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Transitions to sexual intercourse and substance use among South African high school students

Lori-Ann Palen, MS, Dept. of Human Development & Family Studies, The Pennsylvania State University, S-113 Henderson Building, University Park, PA 16802, 814-865-5206, lxp201@psu.edu, Edward A. Smith, DrPH, Prevention Research Center, The Pennsylvania State University, S-109 Henderson Building, University Park, PA 16802, and Linda L. Caldwell, PhD, Department of Recreation, Park and Tourism Management, The Pennsylvania State University, 201 Mateer Building, University Park, PA 16802.

HIV transmission is a pressing public health concern for youth in South Africa (MacPhail & Campbell, 2001). Previous research suggests that substance use is linked to both sexual intercourse and certain sexual risk behaviors in this population (e.g., Palen, Smith, Flisher, Caldwell, & Mpofu, 2006). A clearer understanding of the developmental nature of these associations could inform efforts to prevent the transmission of HIV among South African youth. This study uses Latent Transition Analysis (Lanza, Flaherty, & Collins, 2002) to describe the transitions to first sexual intercourse and first use of substances. Participants were 2,375 high school students from the Mitchell's Plain area of Cape Town, South Africa. They were participating in a research trial of a comprehensive leisure, life skills, and sexuality education program. Students completed four semiannual questionnaires that included items about their sexual behavior and substance use. A series of LTAs revealed that, of sexual intercourse and substance use, substance use was typically the first risk behavior to be initiated. Youth were more likely to initiate new risk behaviors over the school year than during the summer months. Also, boys were more likely than girls to transition to sexual intercourse and substance use. These results suggest that researchers and practitioners should give greater attention to the potential role that substances play in the initiation of sexual behavior. Also, we should attempt to understand the social and environmental factors underlying school/summer and gender differences in transitions to risk behavior.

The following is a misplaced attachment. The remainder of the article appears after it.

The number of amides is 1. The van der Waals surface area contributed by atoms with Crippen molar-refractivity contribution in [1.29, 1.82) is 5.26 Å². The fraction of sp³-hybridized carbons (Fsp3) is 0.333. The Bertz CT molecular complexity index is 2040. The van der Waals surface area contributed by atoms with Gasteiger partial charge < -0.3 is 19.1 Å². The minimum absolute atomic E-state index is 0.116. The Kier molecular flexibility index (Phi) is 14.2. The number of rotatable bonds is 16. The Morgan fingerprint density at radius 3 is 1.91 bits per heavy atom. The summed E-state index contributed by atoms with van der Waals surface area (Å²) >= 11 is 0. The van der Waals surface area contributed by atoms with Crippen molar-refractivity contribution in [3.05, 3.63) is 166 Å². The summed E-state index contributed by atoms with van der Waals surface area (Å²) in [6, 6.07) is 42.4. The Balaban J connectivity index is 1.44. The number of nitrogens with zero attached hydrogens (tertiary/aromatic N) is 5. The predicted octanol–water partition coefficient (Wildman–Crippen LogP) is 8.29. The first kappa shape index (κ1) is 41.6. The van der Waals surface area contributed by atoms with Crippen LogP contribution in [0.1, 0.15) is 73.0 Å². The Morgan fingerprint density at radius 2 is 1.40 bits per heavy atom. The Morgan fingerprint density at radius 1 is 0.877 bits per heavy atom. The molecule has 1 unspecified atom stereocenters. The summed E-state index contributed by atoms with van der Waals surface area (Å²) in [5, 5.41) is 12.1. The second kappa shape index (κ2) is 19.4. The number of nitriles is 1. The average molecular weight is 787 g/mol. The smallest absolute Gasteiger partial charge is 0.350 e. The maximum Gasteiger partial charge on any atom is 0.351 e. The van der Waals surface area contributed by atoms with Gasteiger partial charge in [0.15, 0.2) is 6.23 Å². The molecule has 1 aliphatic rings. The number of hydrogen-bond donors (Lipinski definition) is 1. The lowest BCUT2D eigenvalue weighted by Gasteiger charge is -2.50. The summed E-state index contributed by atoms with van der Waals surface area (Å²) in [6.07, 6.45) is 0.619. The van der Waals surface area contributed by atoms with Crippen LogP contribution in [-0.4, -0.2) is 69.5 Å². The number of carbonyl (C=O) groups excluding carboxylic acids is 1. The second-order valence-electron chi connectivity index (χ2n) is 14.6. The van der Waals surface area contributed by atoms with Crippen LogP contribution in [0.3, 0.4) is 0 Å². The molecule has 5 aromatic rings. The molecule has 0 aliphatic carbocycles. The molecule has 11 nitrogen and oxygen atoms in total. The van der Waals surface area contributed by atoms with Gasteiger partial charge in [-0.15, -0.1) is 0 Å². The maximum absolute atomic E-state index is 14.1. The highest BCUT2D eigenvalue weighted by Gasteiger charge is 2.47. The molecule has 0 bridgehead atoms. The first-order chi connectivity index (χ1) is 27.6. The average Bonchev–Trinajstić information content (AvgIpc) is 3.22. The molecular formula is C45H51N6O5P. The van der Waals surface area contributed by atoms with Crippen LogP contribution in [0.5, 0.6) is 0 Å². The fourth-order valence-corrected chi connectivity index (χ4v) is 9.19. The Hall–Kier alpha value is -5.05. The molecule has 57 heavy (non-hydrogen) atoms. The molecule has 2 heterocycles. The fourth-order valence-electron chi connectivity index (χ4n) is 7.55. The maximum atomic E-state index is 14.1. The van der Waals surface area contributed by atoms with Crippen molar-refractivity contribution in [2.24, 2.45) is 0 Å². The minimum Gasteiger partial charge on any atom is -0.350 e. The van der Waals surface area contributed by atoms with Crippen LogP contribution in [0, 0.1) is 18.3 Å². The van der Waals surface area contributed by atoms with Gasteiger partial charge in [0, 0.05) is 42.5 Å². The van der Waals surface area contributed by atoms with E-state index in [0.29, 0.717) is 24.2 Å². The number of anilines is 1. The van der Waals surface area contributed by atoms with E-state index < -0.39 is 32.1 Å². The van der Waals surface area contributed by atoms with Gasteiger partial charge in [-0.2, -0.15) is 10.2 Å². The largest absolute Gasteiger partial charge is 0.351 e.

Learning Objectives: At the conclusion of the session, the learner will be able to

Keywords: International Health, Adolescent Health

Presenting author's disclosure statement:

Not Answered

Handout (.ppt format, 152.5 kb)

Perspectives on HIV/AIDS & Sexual Issues

The 134th Annual Meeting & Exposition (November 4-8, 2006) of APHA